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Ariel-Ann Carson Dater Performing Arts Centre

A Video History of the Ariel Opera House

Watch the history of the Ariel Opera House unfold – from it’s opening on Christmas Day 1895 to the present.  Narrated by the founder and Executive Director Lora Lynn Snow.

Lora Lynn Snow:  “Welcome to the historic Ariel Opera House in downtown Gallipolis, Ohio. The Ariel was built in 1895 by the Ariel Oddfellows lodge. It was a fairly typical 19th century Appalachian Opera House with retail space on the front sidewalk and the theatre portion in the back with a banquet room on the second floor and their lodge room on the third floor. Most towns had an opera house in the nineteenth century and they were built by the various lodges, Moose, Masons, Elks, Oddfellows, etc. and they shared a similar design. Retail space was on ground level to provide income, opera houses were behind or on second or third floors and their lodge room was on the top floor as they felt they were the upper class citizens of their community and they literally wanted people to look up to them. It also meant any secret parts of their rituals couldn’t be seen by the people on the street.

We call them theatres today, but in the nineteenth century, “theatres” were considered disreputable so they used the term “opera house.” Opera houses proliferated throughout the nineteenth century and almost every town had one. The Ariel was designed by the state architects of Packard and Yost who were responsible for many facilities throughout Ohio, including the Great Southern Theatre and connected hotel in Columbus, Ohio. Another of their designs, The Ohio Valley Bank also on Second Ave. in Gallipolis has been recently restored and occupied by Ohio Valley Bank, the original owner.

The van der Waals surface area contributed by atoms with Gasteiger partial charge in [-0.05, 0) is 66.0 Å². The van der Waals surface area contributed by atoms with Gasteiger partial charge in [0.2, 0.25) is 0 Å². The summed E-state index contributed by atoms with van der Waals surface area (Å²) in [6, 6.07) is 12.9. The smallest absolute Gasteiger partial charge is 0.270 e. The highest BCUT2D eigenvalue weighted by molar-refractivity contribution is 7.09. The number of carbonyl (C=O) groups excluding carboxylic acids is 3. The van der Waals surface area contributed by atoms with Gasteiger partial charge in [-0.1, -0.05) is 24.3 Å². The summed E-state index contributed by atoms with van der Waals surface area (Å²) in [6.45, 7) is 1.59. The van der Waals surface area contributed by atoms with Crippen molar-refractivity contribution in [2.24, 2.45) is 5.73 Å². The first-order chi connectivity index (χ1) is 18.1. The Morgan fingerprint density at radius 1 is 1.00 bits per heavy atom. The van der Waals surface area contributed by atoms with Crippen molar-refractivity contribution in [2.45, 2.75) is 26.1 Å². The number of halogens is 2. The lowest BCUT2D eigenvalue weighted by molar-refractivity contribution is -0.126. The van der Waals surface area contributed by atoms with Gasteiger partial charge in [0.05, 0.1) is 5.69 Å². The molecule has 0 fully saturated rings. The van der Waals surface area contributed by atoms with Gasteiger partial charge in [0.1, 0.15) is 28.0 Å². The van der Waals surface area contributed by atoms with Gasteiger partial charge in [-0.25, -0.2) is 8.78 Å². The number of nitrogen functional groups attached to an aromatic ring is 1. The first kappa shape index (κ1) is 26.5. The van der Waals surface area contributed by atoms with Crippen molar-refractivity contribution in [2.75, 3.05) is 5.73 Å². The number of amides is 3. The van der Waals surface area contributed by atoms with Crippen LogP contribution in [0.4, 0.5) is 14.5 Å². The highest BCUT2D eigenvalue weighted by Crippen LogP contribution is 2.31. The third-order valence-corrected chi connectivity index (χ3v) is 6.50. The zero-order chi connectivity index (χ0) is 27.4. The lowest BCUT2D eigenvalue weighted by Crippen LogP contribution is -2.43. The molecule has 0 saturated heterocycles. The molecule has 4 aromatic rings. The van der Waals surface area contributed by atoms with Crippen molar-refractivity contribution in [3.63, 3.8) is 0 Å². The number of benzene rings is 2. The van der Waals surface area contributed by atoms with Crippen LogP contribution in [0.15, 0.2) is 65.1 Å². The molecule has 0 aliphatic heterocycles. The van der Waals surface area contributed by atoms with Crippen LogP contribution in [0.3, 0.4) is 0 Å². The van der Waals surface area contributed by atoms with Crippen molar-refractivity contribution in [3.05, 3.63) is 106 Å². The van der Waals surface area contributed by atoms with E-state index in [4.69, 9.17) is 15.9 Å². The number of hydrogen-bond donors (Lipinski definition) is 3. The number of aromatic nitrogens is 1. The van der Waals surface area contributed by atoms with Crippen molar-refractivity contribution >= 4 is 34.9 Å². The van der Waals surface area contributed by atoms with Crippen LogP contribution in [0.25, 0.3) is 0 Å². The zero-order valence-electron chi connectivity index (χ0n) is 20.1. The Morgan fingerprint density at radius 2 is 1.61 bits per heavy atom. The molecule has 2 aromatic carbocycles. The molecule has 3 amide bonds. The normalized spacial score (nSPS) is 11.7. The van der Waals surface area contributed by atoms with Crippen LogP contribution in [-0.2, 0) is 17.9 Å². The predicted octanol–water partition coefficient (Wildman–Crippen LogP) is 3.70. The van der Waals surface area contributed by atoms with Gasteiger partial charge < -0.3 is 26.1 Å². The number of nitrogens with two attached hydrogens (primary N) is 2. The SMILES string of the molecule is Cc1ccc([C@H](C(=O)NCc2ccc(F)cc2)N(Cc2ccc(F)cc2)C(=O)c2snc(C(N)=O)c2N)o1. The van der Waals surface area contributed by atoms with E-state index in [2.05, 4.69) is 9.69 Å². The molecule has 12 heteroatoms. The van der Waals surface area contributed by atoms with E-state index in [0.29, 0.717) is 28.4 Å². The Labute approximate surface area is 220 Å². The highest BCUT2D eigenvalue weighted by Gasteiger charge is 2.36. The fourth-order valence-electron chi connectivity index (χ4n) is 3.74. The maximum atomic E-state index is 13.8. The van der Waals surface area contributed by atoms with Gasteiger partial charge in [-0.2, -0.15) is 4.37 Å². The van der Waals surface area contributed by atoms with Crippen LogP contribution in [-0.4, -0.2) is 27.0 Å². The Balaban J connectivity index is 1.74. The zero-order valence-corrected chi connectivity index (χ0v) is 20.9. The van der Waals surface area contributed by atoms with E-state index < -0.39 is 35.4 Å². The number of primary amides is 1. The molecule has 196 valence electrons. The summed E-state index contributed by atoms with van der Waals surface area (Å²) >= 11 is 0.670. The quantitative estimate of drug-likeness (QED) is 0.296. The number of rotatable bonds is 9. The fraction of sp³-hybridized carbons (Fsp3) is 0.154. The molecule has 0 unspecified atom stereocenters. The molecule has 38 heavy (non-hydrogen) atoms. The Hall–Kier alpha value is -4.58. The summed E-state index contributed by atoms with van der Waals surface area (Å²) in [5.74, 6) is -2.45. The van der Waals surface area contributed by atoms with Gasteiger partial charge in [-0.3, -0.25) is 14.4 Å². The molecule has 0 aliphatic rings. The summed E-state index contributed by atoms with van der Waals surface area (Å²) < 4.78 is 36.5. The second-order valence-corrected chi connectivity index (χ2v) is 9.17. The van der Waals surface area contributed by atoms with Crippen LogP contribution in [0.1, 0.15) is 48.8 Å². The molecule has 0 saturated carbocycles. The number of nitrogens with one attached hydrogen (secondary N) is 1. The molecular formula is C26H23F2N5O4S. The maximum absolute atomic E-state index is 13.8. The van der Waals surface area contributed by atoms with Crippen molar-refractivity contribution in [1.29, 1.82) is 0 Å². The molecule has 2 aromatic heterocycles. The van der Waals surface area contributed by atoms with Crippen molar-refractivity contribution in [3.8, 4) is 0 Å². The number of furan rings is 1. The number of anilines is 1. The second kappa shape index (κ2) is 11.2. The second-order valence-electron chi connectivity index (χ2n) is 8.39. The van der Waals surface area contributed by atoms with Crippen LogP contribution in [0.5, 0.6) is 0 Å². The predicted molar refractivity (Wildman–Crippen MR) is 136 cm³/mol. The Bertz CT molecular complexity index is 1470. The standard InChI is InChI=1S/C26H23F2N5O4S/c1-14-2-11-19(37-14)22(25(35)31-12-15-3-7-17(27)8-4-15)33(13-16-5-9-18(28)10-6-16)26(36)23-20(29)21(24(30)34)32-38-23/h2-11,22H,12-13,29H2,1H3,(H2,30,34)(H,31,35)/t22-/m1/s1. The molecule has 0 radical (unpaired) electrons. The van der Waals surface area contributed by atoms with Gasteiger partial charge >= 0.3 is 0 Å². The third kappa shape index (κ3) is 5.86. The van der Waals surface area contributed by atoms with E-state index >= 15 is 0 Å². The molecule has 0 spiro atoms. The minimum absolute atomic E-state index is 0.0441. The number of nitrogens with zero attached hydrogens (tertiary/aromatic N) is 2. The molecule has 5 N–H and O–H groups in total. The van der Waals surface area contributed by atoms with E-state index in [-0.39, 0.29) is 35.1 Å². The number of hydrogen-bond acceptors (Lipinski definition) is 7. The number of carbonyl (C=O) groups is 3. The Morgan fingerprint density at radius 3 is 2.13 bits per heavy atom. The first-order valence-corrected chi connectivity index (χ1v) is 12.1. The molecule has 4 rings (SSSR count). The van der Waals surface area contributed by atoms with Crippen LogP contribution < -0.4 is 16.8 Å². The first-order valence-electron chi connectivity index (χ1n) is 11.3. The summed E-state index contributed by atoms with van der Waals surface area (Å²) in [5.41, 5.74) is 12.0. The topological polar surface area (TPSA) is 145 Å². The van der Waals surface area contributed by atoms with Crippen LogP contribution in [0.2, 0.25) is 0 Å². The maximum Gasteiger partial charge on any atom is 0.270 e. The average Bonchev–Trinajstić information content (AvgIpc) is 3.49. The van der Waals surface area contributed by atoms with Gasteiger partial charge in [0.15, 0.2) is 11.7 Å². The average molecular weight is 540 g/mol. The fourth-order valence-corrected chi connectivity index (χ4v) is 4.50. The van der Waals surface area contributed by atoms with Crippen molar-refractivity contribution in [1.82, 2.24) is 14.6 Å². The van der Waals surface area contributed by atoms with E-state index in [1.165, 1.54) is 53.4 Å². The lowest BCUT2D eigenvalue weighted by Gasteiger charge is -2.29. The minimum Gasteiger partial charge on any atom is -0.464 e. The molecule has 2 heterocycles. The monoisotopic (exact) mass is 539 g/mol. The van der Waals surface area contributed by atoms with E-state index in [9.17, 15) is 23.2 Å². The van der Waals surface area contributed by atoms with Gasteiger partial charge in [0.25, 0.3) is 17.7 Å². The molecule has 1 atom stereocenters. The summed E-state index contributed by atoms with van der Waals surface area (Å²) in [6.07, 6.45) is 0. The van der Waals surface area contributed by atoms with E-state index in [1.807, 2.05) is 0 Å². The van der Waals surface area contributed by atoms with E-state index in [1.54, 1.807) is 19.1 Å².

The Oddfellows lodge sold the Ariel a few years after it opened on Christmas Day in 1895 and it changed hands several more times until the Gallia Masonic Lodge bought it in 1919. Silent movies began to share the stage with live entertainment and then only movies remained until the doors closed for good in the mid 1960’s. TV sealed the fate of many historic theatres and they were lost to the wrecking ball.

I’m Lora Lynn Snow and I’m a professional musician. In 1987, I had a vision of starting a professional orchestra and a few days later found the abandoned Ariel. It was love at first sound! I could hear the spectacular acoustics and knew if would be the perfect home for The Ohio Valley Symphony. After a year and a half or planning and organizing, we obtained a long term lease and began physical work on the theatre only portion of the building. We encouraged the long time pigeon residents to move on and then began the cleanup of the remnants of their occupation. We found beautiful golden oak woodwork under many layers of paint, graceful plaster ornamentation and decorative woodwork in the piles of rubble which were carefully sifted through. Volunteers by the dozens showed up for months of clean up and initial restoration work and we had a tea to show it off. That raised community interest a bit, but it wasn’t until we had our first performance of The Ohio Valley Symphony on April 1, 1989 that people really sat up and took notice. They, too, were mesmerized by the sound of the instrument that is the Ariel and they began to respond in earnest.

A Grand Re-opening date was set for June 9, 1990 and the work began. The building was still strong and sound, but a new roof was installed, new wiring and plumbing and the real plaster repaired. The goal was to restore the Ariel with the look of the original while bringing it up to code. We had no interior photos of the Ariel, but serendipity was often at play during the process. We ordered the massive main stage curtain and had the seat fabric dyed to match. Later, in a room that had been sealed up in 1930, we pulled up some threadbare carpeting. Apparently during the installation, they folded under the excess instead of cutting it off and the colors on that portion were still brilliant AND the red background was an exact match for the fabric we had just ordered.